We can also support and respect others’ time when they say they are unable to do a certain task. Luther in his explanation of the Eighth Commandment reminds us to, “put the best construction on all [our neighbor] does.”
Jesus was visiting in a familiar home. Mary was visiting with Jesus, and Martha was busy preparing the meal and hosting their guests. She asked Jesus to tell Mary to help with her duties. Martha felt overwhelmed with her duties and wanted help. She became frustrated with Mary and felt that her sister was neglecting important duties.
We, too, can feel like Martha, busy and consumed with our obligations, and an answer of “no” to a request we have may not be taken graciously. Remember that the person we have asked may already be feeling guilty because they need to decline our request. Martha was doing important work; she was serving the believers. Jesus reminded Martha, “Martha, Martha, thou art careful and troubled about many things: But one thing is needful: and Mary hath chosen that good part, which shall not be taken away from her” (Luke 10:41,42). We, too, must remember that personally hearing God’s Word is most important.
Freedom and Love in God’s Kingdom
God has placed good gifts to accomplish the work of His kingdom, but this work can create added burden and pressure as it is mostly done by willing servants outside of their daily calling and responsibilities. Family and personal time is challenged as this work goes forward. We want to freely serve when we are asked yet may feel timid if the request feels overwhelming or seems like too much at a certain time in life. May we always feel the freedom and love to say if some request is too much.
God has not given all the gifts to just a few people. Apostle Paul in his letter to the Corinthian believers reminds, “Now there are diversities of gifts, but the same Spirit” (1 Cor. 12:4). In the work of the kingdom, we should try to find those who are not yet involved and spread the workload. It is a blessing to be involved in the work, but the joy can be lost if one is exhausted. Burnt-out workers cannot serve effectively; the work suffers and the individuals are hurt. We also can consider the level of activity in our congregation. Fundraising and building projects also take many workers and countless hours on top of services, Sunday school, Bible Class, and the other activities. May we all remember that the foremost function of all the activities is that we have the opportunities to hear God’s Word.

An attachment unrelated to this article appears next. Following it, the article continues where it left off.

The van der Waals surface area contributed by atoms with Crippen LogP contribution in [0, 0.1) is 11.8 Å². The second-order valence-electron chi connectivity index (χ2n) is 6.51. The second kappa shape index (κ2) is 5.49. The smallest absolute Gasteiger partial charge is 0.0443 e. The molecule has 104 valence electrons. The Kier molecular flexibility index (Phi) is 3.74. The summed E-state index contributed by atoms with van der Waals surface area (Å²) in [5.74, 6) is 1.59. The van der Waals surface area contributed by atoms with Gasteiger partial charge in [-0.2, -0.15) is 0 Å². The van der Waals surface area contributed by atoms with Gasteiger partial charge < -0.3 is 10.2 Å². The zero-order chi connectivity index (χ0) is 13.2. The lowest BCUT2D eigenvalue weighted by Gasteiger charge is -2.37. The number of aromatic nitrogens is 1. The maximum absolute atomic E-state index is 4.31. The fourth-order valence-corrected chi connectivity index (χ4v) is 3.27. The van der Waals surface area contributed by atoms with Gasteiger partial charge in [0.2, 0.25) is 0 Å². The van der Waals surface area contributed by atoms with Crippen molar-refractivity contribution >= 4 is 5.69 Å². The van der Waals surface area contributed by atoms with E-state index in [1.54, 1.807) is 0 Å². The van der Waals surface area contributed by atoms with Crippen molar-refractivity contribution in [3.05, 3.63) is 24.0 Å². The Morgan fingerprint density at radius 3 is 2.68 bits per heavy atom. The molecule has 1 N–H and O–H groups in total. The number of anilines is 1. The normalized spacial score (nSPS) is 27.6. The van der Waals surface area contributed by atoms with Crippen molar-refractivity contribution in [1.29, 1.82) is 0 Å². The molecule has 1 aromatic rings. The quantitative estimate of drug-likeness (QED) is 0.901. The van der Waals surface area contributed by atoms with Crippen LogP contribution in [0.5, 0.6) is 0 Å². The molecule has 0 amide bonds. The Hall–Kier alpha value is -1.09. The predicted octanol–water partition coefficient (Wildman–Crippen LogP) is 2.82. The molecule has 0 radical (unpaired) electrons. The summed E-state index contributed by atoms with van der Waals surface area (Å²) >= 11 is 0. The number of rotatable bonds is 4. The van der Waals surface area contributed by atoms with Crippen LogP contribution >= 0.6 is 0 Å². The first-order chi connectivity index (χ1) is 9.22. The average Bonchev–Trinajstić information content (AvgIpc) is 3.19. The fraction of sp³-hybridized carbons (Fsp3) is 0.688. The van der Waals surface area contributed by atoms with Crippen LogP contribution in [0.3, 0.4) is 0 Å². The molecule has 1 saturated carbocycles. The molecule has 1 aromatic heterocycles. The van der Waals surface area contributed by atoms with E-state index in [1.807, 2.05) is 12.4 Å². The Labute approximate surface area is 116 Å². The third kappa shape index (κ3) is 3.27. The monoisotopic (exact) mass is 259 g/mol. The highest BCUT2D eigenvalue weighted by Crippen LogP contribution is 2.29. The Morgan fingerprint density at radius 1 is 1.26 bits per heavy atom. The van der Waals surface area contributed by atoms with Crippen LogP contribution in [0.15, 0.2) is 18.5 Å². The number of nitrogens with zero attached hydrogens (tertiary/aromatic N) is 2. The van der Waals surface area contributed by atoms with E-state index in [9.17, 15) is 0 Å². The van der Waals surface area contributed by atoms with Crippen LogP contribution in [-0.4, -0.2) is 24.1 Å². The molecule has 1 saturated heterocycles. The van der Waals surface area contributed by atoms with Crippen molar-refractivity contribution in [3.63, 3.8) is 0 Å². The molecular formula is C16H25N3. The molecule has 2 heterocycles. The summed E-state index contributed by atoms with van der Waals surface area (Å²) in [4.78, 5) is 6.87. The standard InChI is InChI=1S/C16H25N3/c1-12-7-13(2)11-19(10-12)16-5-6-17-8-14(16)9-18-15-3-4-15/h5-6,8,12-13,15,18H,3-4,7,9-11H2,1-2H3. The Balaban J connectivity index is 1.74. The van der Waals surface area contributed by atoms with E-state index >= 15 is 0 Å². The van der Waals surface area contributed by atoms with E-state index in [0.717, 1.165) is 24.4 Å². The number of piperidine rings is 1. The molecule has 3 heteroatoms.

We also need to listen to others around us. With the demands and pressures that we feel, we may not even understand or acknowledge our exhaustion. We may feel the need to put additional time or energy into a task, when we have already reached a personal limit. We may not understand where we are actually, but others looking in can see it. Our spouse may see it; our children may notice it. If we are consumed with our obligations and the pressure of this has been felt for a long time, this is noticed at home. Coworkers might see the situation more clearly than we do. If others, out of genuine concern for us and our well-being visit about our situation, it is good to listen.
God Promises His Care
The songwriter who so aptly describes our time and the difficulty we feel in fitting everything in, encourages us, “But then we pray, dear Father, and share our stress and burden within the care of Christ” (SHZ 420:3). We can pray when we feel like we can’t keep up with all the demands. We can freely share our stress and burden with close ones, our families, and dear brothers and sisters in faith. God knows the phase of life we are in, the struggles we are experiencing. He knows the exhausted one, the one who has had to personally take a break from their obligations, and those who support and help when burnout has happened. God has promised to care for us. When demands and challenges strain and break the love and when offenses come, we have the best care when the gospel is preached.
1. What are the “big stones” in your life? What is the gravel or sand that consumes your time?
2. Are the things that keep you busy the things that are most important to you?
3. Does today’s technological age, including social media, present additional challenges in prioritizing our time? What are these challenges?
4. Sing song of Zion #420 and discuss it with your family.
February 2014 Voice of Zion